Wednesday, December 17, 2014

Lost in the Cloud: Dropbox, Data “Insecurity,” and Employee Shenanigans

For the uninitiated, Dropbox and other similar tools—such as SkyDrive, Google Drive, or Cubby—allow a user to log in to an account, upload documents or files to the cloud, and then access or download them from any device, anywhere at any time. Users can sync folders across devices and share or sync files with others.
Chances are, more than a few of your employees have discovered the ease and utility of cloud-based storage and file sharing tools. They are incredibly useful. But, along with the upsides that these tools offer–like increased efficiency and team collaboration – they also can cause serious data “insecurity” headaches for employers.
Here’s a run-down of some of those risks:
1) Data Hackers:

While Dropbox disputes the allegation that it was “hacked,” usernames and passwords for over 7 million Dropbox users were compromised this past October. Employees using cloud storage to perform work tasks could leave company information vulnerable to the nefarious activities of others.
2) Employee Malfeasance:

Another data “insecurity” risk is employee malfeasance. There are a number of pending lawsuits alleging that employees used Dropbox or other cloud-based storage applications to misappropriate confidential company information. Unfortunately, sophisticated and savvy users of cloud-based tools sometimes help themselves to company information and documents and leave little trace behind. While a tell-tale sign of misappropriation is a flurry of email or downloading activity in the final days before an employee’s departure, what if the employee regularly synced work files to a cloud-based application over a much longer period of time? Or, what if an employee routinely printed sensitive documents to a home computer? These are real risks to consider and try to prevent.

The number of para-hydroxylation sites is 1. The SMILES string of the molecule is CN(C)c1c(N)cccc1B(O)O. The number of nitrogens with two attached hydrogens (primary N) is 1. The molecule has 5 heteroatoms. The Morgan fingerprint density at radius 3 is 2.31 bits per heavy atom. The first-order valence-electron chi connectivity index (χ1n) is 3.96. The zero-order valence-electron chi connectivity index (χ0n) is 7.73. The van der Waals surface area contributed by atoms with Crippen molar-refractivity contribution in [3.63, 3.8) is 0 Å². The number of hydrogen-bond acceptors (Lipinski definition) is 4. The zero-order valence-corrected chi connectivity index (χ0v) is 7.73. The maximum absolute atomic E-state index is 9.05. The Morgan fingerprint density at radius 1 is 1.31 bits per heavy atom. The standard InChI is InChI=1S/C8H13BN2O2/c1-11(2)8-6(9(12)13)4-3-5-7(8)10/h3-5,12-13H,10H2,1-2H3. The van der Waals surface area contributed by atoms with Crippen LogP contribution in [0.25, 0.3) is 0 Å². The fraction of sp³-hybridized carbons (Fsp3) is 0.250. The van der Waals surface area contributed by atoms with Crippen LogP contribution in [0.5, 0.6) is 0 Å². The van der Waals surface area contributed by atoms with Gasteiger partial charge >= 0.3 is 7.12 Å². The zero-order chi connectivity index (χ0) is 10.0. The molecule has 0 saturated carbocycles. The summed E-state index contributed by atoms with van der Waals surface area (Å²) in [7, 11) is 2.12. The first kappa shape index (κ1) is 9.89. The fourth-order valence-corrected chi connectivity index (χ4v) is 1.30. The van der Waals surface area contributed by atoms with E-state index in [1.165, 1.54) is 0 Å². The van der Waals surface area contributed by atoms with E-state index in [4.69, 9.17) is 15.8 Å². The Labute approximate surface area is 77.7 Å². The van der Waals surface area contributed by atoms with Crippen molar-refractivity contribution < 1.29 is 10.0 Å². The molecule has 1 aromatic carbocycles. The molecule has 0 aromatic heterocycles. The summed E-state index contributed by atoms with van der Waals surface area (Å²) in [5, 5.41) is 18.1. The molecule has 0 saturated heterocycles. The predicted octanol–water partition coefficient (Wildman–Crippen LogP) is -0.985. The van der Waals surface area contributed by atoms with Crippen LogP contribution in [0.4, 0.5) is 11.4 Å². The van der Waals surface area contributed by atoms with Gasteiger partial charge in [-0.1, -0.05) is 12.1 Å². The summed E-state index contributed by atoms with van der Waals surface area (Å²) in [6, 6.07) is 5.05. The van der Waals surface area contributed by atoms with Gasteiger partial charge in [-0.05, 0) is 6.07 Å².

3) eDiscovery Nightmare:

Have you ever had to subpoena Google, or Facebook, or any other online provider to obtain data? It’s not fun, easy, or quick. In addition, the process gives the person in control of the account at issue plenty of notice and time to cover up his or her tracks. And even if you do get your hands on some data, you may never be able to receive or recover the user access data that could reveal important details about when files were taken and what happened to them after that.
All of these potential scenarios leave an employer vulnerable to losing control of important records, potential trade secrets, and evidence to prove wrongdoing. In addition, to be able to establish a misappropriation claim against a wrongdoer, a company must demonstrate that it took sufficient, reasonable steps to protect its trade secrets and confidential information. If cloud storage and access is a free-for-all with no employer attention paid to what employees are uploading, accessing or sharing with others, an employer may face credible arguments that it has not taken sufficient steps to protect its information.